Opinion, Case No.23995 Ohio Valley Medical Center, Inc. v. Cathy S. Gatson, et al.


IN THE SUPREME COURT OF APPEALS OF WEST VIRGINIA

September 1997 Term

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No. 23995
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OHIO VALLEY MEDICAL CENTER, INC.,
Plaintiff Below, Appellant

v.

CATHY S. GATSON, CLERK OF THE CIRCUIT COURT
OF KANAWHA COUNTY; THE BOARD OF REVIEW OF
THE WEST VIRGINIA DEPARTMENT OF EMPLOYMENT
SECURITY; JAMES G. DILLON, CHAIRMAN;
PHYLLIS CARTER AND G. CHARLES HUGHES, MEMBERS;
ANDREW N. RICHARDSON, COMMISSIONER OF THE
WEST VIRGINIA DEPARTMENT OF EMPLOYMENT SECURITY;
AND DEBRA J. FRAZIER, CLAIMANT,
Defendants Below, Appellees

___________________________________________________

Certiorari from the Circuit Court of Kanawha County
Honorable Paul Zakaib, Jr., Judge
Civil Action No. 96-AA-2

REVERSED AND REMANDED
___________________________________________________

Submitted: September 9, 1997
Filed: October 3, 1997

Elba Gillenwater, Jr.

Seibert & Kasserman
Wheeling, West Virginia
Jacqueline A. Koscelnik
Scott E. Gardner
DeForest & Koscelnik
Pittsburgh, Pennyslvania
Attorneys for the Appellant

Randall Elkins
Charleston, West Virginia
Attorney for the Appellee
Board of Review of the Department of Employment Security

This Opinion was delivered PER CURIAM.


SYLLABUS BY THE COURT

        1. "The findings of fact of the Board of Review of the West Virginia Department of Employment Security are entitled to substantial deference unless a reviewing court believes the findings are clearly wrong. If the question on review is one purely of law, no deference is given and the standard of judicial review by the court is de novo." Syl. pt. 3, Adkins v. Gatson, 192 W. Va. 561, 453 S.E.2d 395 (1994).
        2. "When a statute is clear and unambiguous and the legislative intent is plain the statute should not be interpreted by the courts, and in such case it is the duty of the courts not to construe but to apply the statute." Syl. pt. 1, State ex rel. Fox v. Board of Trustees, 148 W. Va. 369, 135 S.E.2d 262 (1964).


Per Curiam:
        This unemployment compensation case is before this Court upon a writ of certiorari from the final order of the Circuit Court of Kanawha County, West Virginia, entered on May 16, 1996. The appellant, Ohio Valley Medical Center, Inc., challenges the ruling of the circuit court upholding an administrative determination that the appellee, Debra J. Frazier, is entitled to benefits because she was compelled to leave her employment as a result of work-related stress. According to the appellant, the circuit court's ruling constitutes error because the appellee failed to present the required certification from a licensed physician to the effect that her stress was related to her work and, in any event, failed to sufficiently establish that stress compelled her to leave her employment.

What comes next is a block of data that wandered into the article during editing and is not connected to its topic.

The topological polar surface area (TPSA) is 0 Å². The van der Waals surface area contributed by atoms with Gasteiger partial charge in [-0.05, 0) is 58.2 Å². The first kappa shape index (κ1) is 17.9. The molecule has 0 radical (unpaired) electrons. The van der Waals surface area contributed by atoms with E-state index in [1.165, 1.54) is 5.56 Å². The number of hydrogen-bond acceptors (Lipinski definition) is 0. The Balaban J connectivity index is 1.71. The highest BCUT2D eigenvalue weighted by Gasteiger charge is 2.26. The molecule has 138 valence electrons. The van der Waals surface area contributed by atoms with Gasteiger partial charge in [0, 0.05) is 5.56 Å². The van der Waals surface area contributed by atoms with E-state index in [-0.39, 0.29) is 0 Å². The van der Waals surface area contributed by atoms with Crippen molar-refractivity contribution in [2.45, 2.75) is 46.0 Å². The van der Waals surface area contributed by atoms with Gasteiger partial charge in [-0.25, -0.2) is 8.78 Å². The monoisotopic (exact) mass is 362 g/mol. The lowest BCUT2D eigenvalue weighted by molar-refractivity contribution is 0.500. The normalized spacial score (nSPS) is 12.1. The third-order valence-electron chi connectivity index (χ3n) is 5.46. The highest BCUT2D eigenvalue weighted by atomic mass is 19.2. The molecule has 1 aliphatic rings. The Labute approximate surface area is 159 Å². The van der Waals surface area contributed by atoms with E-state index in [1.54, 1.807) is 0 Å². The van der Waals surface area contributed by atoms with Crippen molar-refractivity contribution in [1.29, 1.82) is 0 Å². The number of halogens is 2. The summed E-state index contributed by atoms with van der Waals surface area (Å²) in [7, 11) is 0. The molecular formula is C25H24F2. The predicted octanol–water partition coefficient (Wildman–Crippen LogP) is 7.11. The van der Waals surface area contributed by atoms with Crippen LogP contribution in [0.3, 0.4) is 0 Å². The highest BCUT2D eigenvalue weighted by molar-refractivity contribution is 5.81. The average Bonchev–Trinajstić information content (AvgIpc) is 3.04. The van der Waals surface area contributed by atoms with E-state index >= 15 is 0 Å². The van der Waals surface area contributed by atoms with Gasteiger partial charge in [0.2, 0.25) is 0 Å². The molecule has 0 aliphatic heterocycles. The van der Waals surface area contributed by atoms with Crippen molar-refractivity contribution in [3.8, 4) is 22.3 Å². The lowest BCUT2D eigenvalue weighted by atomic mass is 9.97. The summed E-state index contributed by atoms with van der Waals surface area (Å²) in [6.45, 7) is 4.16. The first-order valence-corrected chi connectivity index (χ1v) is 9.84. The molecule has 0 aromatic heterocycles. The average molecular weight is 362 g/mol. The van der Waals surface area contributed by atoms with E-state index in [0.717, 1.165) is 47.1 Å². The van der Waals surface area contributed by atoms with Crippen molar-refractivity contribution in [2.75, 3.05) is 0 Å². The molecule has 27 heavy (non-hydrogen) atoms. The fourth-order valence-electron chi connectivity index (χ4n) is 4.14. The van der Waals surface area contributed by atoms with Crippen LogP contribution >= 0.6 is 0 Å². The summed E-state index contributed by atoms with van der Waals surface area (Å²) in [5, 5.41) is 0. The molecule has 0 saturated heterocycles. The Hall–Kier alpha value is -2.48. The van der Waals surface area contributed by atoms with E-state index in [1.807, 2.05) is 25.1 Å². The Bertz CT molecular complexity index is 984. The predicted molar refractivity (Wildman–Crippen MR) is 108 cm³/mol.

This Court has before it the petition for a writ of certiorari, all matters of record and the brief and argument of counsel for the appellant. It should be noted that no brief has been filed with this Court by the appellee. Nevertheless, upon a thorough examination of the record and relevant authorities, this Court is of the opinion that the appellant's grounds for relief are meritorious. Accordingly, we reverse the final order and conclude that the appellee is disqualified from receiving unemployment compensation benefits.
I
        The appellee began working for the appellant in 1979 in the housekeeping department. Thereafter, she worked for the appellant in the laundry

department and ultimately became a nursing assistant, a position she held at the time of her resignation. In January 1995, prior to her resignation, the appellee entered into stress counseling through an employee assistance program provided by the appellant. The counseling was conducted by a social worker. The appellee terminated the counseling, however, in July 1995.
        On August 25, 1995, the appellee resigned from her employment without notice and without stating a reason. The appellee later testified that she left her job because of stress, which included a belief that she had not been treated fairly on the job and that she thought she was "being watched all the time." Importantly, however, it is undisputed that the appellee never saw a physician concerning stress and never requested a leave of absence from work on account of stress. Nor was the appellee ever hospitalized for a stress related problem. Moreover, with regard to the appellee's belief that she had been treated unfairly, the record reveals no significant disciplinary problems concerning the appellee's employment with the appellant, reveals that the appellee never sought a change in her duties while working for the appellant and never utilized the appellant's internal grievance procedure.